December 20, 2014

Twice Warmed

     Henry Ford was quoted as saying, “Chop your own wood and it will warm you twice”. I feel the same way about quilting. With a quilt stretched on a hoop in the winter months you can tuck your legs underneath and feel the warmth growing. At first it is simply layers of fabric, the quilt top and backing with a fluffy or dense batting sandwiched in between. That can certainly be warm, but when all of the layers are joined together with tiny stitches, all of that fabric and fiber blends into something even warmer. I have to think that some of that warmth comes from the love a quilter puts inside.
      There are as many ways of creating these coverlets as there are talented quilters. Often pieced quilt patterns have very traditional names, such as the Log Cabin or Geese in Flight. Some quilters love piecing. They gather their fabrics, old or new, washing, pressing and then carefully cutting them into shapes and stitching them together until they have created a geometric collage made entirely from fabric. For the most well-made quilts, each piece must be cut perfectly and then assembled precisely. One askew triangle can  throw off an entire quilt top. Piecing can be tedious but the results can be astounding. In this Log Cabin quilt I made for my husband, even though the fabrics are very bold, the subtle shades of the piecing show light and dark. 



      Some pieced quilts use cut bits of fabric to create a picture. In this quilt, fabric arrangement makes a collection of tulips and leaves.




On this quilt, in my front hall, soft colors illustrate the play of pastels.



The same for this quilt upstairs:



This quilt, in my guestroom, is a collage of lively colors, perfect to brighten up a sedate space.



On yet another quilt I have made, the pieces of fabric are intentionally cut and sewed, or appliqued as it is called, to background blocks. Each block is appliqued and then the blocks are assembled. It is an exciting moment when all of the blocks are completed and then laid out on the floor to decide placement.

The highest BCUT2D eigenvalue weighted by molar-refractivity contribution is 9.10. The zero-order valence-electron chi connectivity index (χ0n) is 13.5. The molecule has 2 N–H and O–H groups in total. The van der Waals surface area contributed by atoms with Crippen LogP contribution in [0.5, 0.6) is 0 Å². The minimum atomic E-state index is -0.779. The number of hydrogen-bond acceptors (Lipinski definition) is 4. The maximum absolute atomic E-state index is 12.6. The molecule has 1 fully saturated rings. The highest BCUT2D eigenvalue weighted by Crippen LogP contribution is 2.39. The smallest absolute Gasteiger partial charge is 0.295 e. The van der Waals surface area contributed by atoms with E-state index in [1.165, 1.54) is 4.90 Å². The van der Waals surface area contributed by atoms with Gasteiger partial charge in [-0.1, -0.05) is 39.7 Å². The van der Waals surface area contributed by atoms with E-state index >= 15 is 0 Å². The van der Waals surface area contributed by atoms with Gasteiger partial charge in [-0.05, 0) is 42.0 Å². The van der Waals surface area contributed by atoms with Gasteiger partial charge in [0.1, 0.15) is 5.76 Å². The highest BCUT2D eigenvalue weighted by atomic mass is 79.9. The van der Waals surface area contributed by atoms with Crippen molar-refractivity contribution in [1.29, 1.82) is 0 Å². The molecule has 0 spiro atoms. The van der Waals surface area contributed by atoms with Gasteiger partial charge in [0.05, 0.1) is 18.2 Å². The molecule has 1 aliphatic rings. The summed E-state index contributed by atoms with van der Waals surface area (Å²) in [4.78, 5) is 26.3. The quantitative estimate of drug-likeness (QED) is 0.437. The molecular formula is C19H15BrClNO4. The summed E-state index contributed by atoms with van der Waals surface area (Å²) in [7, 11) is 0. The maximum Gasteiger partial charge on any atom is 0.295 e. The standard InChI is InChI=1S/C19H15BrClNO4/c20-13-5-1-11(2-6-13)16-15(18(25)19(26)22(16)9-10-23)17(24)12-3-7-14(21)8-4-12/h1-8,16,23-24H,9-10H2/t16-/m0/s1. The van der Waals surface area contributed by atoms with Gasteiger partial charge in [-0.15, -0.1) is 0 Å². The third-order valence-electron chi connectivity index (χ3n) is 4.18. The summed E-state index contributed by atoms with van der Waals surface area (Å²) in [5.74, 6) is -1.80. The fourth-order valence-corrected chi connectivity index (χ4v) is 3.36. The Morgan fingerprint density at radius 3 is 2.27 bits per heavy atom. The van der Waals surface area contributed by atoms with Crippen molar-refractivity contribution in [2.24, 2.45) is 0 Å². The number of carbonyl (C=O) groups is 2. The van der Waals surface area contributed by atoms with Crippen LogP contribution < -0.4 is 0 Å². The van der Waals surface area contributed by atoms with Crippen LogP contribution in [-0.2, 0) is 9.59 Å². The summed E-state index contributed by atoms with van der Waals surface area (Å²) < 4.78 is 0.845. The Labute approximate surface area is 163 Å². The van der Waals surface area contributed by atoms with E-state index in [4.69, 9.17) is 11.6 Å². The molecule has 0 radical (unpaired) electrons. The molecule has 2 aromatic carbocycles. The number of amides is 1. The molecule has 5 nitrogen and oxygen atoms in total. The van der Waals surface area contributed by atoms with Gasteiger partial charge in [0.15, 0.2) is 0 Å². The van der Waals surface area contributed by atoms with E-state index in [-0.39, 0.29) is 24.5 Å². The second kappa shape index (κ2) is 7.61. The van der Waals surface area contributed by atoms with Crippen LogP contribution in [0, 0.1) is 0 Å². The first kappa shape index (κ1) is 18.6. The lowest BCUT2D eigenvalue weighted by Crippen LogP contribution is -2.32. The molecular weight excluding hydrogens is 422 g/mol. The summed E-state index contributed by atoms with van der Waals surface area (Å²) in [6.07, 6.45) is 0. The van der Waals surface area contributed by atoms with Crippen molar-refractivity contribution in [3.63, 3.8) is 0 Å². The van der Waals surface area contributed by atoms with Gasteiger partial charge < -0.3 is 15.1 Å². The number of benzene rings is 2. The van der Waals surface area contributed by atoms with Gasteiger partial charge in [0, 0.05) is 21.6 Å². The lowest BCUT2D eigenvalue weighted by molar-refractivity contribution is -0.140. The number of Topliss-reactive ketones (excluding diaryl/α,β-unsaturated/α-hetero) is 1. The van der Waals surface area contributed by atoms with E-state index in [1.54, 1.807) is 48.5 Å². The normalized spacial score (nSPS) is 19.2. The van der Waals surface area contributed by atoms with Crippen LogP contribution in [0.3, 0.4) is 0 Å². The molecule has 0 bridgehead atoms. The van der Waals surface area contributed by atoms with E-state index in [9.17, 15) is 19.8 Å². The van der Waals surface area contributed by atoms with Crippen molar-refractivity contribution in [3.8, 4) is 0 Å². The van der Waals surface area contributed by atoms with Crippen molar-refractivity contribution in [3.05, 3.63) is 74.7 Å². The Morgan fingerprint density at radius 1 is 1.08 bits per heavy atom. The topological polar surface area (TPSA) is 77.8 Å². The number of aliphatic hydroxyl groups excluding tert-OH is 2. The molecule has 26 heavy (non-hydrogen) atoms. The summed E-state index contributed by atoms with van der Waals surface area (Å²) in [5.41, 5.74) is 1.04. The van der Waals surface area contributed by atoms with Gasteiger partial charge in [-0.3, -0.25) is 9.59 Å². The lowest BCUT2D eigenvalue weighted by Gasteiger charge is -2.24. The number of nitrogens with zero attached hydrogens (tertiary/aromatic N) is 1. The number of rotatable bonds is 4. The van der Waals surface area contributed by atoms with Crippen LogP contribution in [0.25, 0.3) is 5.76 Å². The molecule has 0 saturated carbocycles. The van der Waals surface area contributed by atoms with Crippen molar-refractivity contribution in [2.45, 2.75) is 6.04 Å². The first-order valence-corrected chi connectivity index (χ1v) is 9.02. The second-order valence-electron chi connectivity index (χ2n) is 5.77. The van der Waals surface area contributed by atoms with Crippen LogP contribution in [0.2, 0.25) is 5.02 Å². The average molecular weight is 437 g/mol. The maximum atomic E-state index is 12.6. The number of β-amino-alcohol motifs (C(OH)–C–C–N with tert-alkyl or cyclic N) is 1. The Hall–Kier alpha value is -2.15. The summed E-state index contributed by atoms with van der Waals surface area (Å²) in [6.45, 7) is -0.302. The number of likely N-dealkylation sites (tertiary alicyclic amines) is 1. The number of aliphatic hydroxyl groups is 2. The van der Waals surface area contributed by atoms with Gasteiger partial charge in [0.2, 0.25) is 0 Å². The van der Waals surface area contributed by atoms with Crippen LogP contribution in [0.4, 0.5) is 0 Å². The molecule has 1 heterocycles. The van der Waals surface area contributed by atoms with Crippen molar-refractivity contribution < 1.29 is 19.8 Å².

In this whole-cloth quilt, there are no pieces. There is only the front, batting and back. Except for the edging it is all one piece. It is one of my favorites and one of my proudest accomplishments.


      Quilting can take up room. Some are made on huge floor frames, many large enough to be shared by several quilters. They meet and quilt together in what is called a Quilting Bee. It is a great way to learn or improve your quilting skills. There are smaller frames as well, all designed to stretch the layers of the quilt top, batting and backing to keep them smooth to be quilted together. My favorite is a big hoop. Most quilts are sewn together by either hand or machine. In the hands of a quilt artist I have seen both methods create magnificent pieces.


      For myself, I love the handwork. Hand quilted pieces like the whole-cloth, the tulip and the pastel quilts, join the three layers of the pieces together with precise stitches, done through all layers with a very tiny needle. I have found that the smaller the needle the more perfect my stitching becomes. A talented quilting artisan can take that needle and run it through all of those layers and pick up several tiny stitches at once. I have learned that it is truly an art. Of course a needle that is that small and sharp is not kind to tender fingers and in the hand quilting world there are a myriad of thimbles and other such things to try to save the quilter's fingers from the inevitable. A good quilter will usually build up some pretty tough areas on thumbs and fingers but sooner or later that little stinging needle finds its way in. I have seen quilters, including me, use spoons and band-aids and bits of leather and every kind of thimble imaginable while quilting.


      Whenever I look at a handmade quilt, whether stitched entirely by hand or lovingly managed through a sewing machine, I know that inside it is stuffed with more than cotton and thread. Inside are the echoes of pricked fingers and determination. Of all the needle arts and crafts I have done I believe that the gift of a handmade quilt may be the most valuable. If you have such a piece, take a moment and try to imagine what the artist has put into it. Not just the precious hours of their lives but so much more. If you stop and look and feel it in your hand maybe you can feel the love inside.

Have an amazing day and please come next week back for another visit!
        

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